Stormont pressed for timetable for NI pharmacies to get Covid vaccines

Stormont’s Department of Health yesterday declined to provide any timetable for when coronavirus vaccines may be delivered to local chemists, as English pharmacies are expected to begin handling the jabs from today onwards.

By Adam Kula
Thursday, 14th January 2021, 6:30 am
Updated Thursday, 14th January 2021, 11:08 am
PACEMAKER BELFAST  04/01/2021
The Oxford/AstraZeneca Covid-19 vaccine is loaded into a syringe before being administered to a patient at Falls Surgery on the Falls Road, Belfast. Injections of the coronavirus vaccine started in Northern Ireland GP practices on Monday. PA Photo. Picture date: Monday January 4, 2021.
PACEMAKER BELFAST 04/01/2021 The Oxford/AstraZeneca Covid-19 vaccine is loaded into a syringe before being administered to a patient at Falls Surgery on the Falls Road, Belfast. Injections of the coronavirus vaccine started in Northern Ireland GP practices on Monday. PA Photo. Picture date: Monday January 4, 2021.

It comes after Boris Johnson faced stiff criticism in the House of Commons from Labour MP Karl Turner, who accused him of “wasting” the expertise of chemists.

The News Letter is currently running a campaign named ‘A Shot in the Arm’, which is pushing for all willing pharmacists to be guaranteed a role in the inoculation programme.

The reason? It would make the whole process much more convenient if the Province’s roughly 550 pharmacy outlets were pressed into service to deliver the vaccines – as opposed to making people travel to unfamiliar, centralised regional centres.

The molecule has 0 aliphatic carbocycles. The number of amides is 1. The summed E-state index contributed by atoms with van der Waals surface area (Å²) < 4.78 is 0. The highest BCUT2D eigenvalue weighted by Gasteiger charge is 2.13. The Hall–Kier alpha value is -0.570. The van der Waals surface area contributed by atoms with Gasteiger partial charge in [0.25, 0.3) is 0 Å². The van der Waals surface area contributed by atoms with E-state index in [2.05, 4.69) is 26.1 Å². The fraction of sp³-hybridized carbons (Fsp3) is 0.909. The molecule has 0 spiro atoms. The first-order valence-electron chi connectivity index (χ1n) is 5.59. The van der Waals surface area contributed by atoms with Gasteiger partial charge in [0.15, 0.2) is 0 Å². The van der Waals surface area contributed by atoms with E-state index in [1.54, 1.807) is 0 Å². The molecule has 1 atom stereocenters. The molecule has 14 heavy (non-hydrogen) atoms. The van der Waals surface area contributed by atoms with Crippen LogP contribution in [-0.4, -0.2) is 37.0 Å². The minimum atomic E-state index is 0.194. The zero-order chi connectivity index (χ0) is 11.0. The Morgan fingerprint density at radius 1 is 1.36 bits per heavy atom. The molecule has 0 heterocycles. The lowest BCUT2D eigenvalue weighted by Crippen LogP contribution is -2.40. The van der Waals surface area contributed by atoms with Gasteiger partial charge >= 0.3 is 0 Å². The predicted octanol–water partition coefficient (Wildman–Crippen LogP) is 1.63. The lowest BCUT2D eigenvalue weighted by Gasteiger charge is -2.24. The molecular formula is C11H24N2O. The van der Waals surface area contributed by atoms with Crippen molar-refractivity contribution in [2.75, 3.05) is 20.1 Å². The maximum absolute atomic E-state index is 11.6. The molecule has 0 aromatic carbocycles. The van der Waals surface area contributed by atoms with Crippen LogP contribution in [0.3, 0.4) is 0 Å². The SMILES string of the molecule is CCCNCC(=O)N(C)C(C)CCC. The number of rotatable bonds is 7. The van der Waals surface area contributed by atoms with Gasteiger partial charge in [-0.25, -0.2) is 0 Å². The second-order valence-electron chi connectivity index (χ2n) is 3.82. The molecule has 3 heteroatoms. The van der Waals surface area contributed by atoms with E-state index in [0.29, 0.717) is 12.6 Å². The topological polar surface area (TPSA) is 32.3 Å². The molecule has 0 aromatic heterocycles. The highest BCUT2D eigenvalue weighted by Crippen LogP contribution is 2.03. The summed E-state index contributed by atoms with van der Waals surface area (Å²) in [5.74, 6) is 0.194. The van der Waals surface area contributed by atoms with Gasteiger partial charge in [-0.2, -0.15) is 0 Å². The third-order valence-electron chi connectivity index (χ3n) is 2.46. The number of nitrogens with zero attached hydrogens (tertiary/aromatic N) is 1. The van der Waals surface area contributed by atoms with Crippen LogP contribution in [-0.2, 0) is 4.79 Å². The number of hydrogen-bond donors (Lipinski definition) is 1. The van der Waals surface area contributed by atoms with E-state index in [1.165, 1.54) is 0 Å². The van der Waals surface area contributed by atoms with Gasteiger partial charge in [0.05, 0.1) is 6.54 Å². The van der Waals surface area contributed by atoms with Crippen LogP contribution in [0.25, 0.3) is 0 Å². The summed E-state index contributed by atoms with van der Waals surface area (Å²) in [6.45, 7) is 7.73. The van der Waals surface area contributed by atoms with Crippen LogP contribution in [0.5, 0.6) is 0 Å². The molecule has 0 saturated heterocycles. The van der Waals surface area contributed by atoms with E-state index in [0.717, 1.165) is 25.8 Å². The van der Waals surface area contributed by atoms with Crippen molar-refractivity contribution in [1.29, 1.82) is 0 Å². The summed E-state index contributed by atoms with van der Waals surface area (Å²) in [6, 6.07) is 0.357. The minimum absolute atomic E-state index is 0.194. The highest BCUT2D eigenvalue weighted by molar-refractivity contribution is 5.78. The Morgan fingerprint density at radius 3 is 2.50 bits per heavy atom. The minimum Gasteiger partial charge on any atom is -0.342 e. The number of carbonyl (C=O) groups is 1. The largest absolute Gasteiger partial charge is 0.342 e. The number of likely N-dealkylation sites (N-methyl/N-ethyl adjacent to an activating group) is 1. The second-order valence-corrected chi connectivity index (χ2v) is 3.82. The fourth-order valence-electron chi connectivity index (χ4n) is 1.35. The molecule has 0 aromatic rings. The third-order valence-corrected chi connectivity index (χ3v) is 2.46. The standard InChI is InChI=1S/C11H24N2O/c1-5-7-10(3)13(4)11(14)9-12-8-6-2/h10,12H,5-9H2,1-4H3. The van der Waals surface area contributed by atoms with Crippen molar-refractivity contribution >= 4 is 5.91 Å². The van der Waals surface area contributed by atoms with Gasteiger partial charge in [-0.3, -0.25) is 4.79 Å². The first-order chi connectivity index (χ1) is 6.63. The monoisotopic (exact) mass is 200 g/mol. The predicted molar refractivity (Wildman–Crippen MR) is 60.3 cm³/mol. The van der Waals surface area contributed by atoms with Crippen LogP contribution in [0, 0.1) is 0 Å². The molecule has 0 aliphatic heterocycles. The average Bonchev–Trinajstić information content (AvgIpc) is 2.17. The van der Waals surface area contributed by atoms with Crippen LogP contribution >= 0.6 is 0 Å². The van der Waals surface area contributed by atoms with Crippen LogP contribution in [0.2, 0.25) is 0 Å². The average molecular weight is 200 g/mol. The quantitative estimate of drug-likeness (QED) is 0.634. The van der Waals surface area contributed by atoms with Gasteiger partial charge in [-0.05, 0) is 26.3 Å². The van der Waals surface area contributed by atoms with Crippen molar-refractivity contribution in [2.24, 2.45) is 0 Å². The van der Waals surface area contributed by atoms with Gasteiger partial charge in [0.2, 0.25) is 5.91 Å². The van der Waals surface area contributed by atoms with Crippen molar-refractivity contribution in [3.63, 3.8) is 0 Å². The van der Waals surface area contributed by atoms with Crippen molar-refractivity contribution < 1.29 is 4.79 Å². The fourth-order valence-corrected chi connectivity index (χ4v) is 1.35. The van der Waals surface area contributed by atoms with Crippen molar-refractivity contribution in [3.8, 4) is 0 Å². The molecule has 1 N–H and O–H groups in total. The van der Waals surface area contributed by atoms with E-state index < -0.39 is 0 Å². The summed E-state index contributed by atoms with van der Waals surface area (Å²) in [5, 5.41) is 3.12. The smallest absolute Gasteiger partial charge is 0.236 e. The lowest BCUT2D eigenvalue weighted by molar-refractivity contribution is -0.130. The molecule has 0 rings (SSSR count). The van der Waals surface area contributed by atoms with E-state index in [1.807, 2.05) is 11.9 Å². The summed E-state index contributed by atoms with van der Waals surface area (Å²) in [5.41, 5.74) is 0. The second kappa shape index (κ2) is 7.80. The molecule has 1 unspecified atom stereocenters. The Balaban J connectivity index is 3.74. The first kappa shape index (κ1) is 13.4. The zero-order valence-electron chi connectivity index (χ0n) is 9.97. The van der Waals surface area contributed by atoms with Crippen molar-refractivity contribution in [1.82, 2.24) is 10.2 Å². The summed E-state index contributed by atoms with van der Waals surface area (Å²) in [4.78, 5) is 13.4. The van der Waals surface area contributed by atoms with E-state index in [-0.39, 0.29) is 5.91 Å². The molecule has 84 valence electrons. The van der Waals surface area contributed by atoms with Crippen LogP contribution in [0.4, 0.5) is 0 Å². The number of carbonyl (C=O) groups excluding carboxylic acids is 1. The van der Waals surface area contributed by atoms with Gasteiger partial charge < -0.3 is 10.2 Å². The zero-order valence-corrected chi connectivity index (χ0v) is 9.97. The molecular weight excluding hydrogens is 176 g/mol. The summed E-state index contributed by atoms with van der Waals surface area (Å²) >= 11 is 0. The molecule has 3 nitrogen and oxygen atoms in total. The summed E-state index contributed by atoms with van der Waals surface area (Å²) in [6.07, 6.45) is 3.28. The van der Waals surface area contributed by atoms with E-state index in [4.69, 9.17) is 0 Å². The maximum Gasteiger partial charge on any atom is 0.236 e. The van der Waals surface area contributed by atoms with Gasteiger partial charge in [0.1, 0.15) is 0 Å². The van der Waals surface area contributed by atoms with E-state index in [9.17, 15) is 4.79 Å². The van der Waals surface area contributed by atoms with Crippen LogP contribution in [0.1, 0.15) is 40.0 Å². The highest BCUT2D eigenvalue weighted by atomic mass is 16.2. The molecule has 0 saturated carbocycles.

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Mr Turner yesterday told the Commons that 11,000 pharmacies nationwide “stand ready, willing and able” to dole out Covid vaccines.

“Yet his government have seemingly shunned an army of fully trained, experienced, registered technicians,” he said.

Almost shouting at the prime minister, the extremely animated MP demanded that Mr Johnson “fully mobilise the skills and expertise of community pharmacies and get Britain vaccinated”.

Mr Johnson responded that care was being taken to ensure the vaccine was distributed in such a way as to “avoid any wastage at all”.

He said 200 pharmacies are presently getting involved in the inoculation process and “we will ramp that up” – adding they will be especially “vital” in inoculating “people who are harder to reach”.

It emerged later yesterday that those 200 selected pharmacies are going to be receiving doses from today onwards, with all of them expected to have vaccines in two weeks.

Boots in Halifax and Superdrug in Guildford – plus independent chemists in Macclesfield, Edgware, Telford, and Widnes – will be the first retail pharmacies to administer jabs today.

When the News Letter approached the Department of Health to ask for further details on when roll-out to pharmacies may begin here, it just reissued the same statement it had previously given, saying they are “currently working” on it, and pledging pharmacies will “play a full and active part”.

:: Gerard Greene, the head of Community Pharmacy NI, earlier this week indicated a willingness among pharmacists to assist with inoculations.

:: This is echoed by Julie Greenfield of Pharmacy Forum NI.

:: The News Letter also reported that, thanks to a little-known change in the law, pharmacists can now legally vaccinate people outside their normal premises.

:: This raises the possibility of churches (or other such community facilities) being used as vaccine centres – with all four of the Province’s major denominations indicating that they are open to this idea.

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